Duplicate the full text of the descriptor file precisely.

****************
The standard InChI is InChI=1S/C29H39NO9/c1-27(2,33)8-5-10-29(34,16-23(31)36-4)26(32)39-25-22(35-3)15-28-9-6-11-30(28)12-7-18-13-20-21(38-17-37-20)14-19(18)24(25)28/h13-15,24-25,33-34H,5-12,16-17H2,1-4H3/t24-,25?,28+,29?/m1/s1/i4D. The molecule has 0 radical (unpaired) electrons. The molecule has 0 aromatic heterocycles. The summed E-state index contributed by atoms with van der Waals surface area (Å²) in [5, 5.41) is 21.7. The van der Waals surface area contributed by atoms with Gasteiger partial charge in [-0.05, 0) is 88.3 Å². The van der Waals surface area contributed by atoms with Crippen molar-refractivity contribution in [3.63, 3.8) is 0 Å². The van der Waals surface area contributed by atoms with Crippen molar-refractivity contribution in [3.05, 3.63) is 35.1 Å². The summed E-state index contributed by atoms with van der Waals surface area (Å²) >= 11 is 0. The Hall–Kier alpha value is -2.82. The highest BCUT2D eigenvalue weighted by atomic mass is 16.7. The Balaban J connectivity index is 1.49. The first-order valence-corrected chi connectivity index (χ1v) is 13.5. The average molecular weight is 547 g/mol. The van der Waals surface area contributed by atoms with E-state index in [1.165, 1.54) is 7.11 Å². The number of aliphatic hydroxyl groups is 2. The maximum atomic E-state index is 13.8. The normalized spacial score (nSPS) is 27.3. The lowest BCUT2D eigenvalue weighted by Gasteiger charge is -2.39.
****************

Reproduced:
The standard InChI is InChI=1S/C29H39NO9/c1-27(2,33)8-5-10-29(34,16-23(31)36-4)26(32)39-25-22(35-3)15-28-9-6-11-30(28)12-7-18-13-20-21(38-17-37-20)14-19(18)24(25)28/h13-15,24-25,33-34H,5-12,16-17H2,1-4H3/t24-,25?,28+,29?/m1/s1/i4D. The molecule has 0 radical (unpaired) electrons. The molecule has 0 aromatic heterocycles. The summed E-state index contributed by atoms with van der Waals surface area (Å²) in [5, 5.41) is 21.7. The van der Waals surface area contributed by atoms with Gasteiger partial charge in [-0.05, 0) is 88.3 Å². The van der Waals surface area contributed by atoms with Crippen molar-refractivity contribution in [3.63, 3.8) is 0 Å². The van der Waals surface area contributed by atoms with Crippen molar-refractivity contribution in [3.05, 3.63) is 35.1 Å². The summed E-state index contributed by atoms with van der Waals surface area (Å²) >= 11 is 0. The Hall–Kier alpha value is -2.82. The highest BCUT2D eigenvalue weighted by atomic mass is 16.7. The Balaban J connectivity index is 1.49. The first-order valence-corrected chi connectivity index (χ1v) is 13.5. The average molecular weight is 547 g/mol. The van der Waals surface area contributed by atoms with E-state index in [1.165, 1.54) is 7.11 Å². The number of aliphatic hydroxyl groups is 2. The maximum atomic E-state index is 13.8. The normalized spacial score (nSPS) is 27.3. The lowest BCUT2D eigenvalue weighted by Gasteiger charge is -2.39.